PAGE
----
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This walk: 2011-1-5. Bagtor Down, leat, manorial boundary stone between Ilsington and Bagtor manors, Bag Tor, rock pan, tinner's gert, Bagtor Cottages, stream, clapper bridge, slotted five-barred gateposts, Happy New Year!

Walk details below - Information about the route etc.


Following an old leat on Bagtor Down, associated with Bagtor Tin Mine ..... not shown on the usual OS map .....


Sluice point or choke point in the leat (between the two small stones), with the leat running from bottom left to top right. The large stone is a manorial boundary stone between Bagtor Manor and Ilsington Manor (see the "I" on the back, 2nd/3rd photos below) ..... This stone is mentioned in Dave Brewer's Dartmoor Boundary Markers, Halsgrove, 2002, on page 100 under "29". It is described as being, when walking in a south-easterly direction, up the leat from another "I" and "B" set stone at SX 7600 7630 - it must lay between "29" and "30" in the map (Fig. 33) on page 98 - both marked on the map below .....


The boundary stone, showing, ostensibly, "B" for Bagtor Manor .....


The lecture ..... involving "I" for Ilsington Manor .....


More detail, with the "I".


Setting off along the leat again.


Approaching Bag Tor.


Hugh atop his 66th tor.


Rock pan on top of Bag Tor.


One end of a tinners gert between Bag Tor and Bagtor Cottages - with Jess, the dog, exploring as ever.


Bagtor Cottages - originally three dwellings, later knocked into one .....


Another view .....



Front aspect .....


Looking in through the end window (in first photo), showing a lot of light scatter from the flash, probably from the mist.The photo shows (just) the large stone-lined pit; said by some to be a saw pit, others that it is a wheel pit. Perhaps it was a wheel pit later used as a large saw pit.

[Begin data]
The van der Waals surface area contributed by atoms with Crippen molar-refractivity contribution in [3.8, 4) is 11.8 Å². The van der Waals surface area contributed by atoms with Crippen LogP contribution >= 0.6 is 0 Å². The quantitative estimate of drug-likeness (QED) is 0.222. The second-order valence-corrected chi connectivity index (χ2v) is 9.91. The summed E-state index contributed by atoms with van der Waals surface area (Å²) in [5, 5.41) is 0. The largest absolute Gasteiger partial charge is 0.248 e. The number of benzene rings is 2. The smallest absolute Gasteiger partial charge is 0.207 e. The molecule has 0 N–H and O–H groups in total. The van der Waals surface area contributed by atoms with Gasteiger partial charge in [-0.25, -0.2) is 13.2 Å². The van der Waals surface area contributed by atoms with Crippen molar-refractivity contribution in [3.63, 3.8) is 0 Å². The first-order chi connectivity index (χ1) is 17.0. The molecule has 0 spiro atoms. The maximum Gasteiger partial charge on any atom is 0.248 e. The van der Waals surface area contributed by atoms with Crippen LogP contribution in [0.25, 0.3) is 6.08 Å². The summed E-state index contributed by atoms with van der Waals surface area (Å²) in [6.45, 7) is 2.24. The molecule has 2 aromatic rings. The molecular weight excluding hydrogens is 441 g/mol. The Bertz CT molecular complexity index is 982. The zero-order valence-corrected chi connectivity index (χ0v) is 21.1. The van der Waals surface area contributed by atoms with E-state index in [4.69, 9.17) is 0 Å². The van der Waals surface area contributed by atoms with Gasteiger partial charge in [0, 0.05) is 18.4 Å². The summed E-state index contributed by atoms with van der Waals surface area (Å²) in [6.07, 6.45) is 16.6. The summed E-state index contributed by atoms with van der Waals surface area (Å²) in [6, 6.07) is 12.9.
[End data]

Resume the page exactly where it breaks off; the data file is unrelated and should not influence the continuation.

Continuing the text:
Approaching the stream below Bagtor Cottages ....


Fording the stream, note the old clapper bridge, perhaps the stream has moved since it was built or maybe there was just a lot of water - certainly a lot was falling at the time!


The clapper bridge.


A five-bar slotted gate-post, showing the end in which the bars were first inserted .....


..... and the second post where the other ends of the bars were inserted and slid down to rest.


Happy New Year to missing friends!


Walk details

MAP: Red = GPS satellite track of the walk.

Ordnance Survey © Crown copyright 2005. All rights reserved. Licence number 100047373.
Also, Copyright © 2005, Memory-Map Europe, with permission.


This walk was approached in from Plymouth by driving up the A38 to the Newton Abbot turn-ff, towards Widecombe, via Hook's cross, Owlacombe Cross, Halshanger Cross, Cold East Cross and Hemsworthy Gate (turn right to Saddle Tor). We parked on the north side of the road shortly after passing Saddle Tor, at the position of the yellow cross on the map. The walk can also be approached from the other direction via Dartmeet and then Widecombe-in-the-Moor.


Distance - 5.71 km / 3.55 miles



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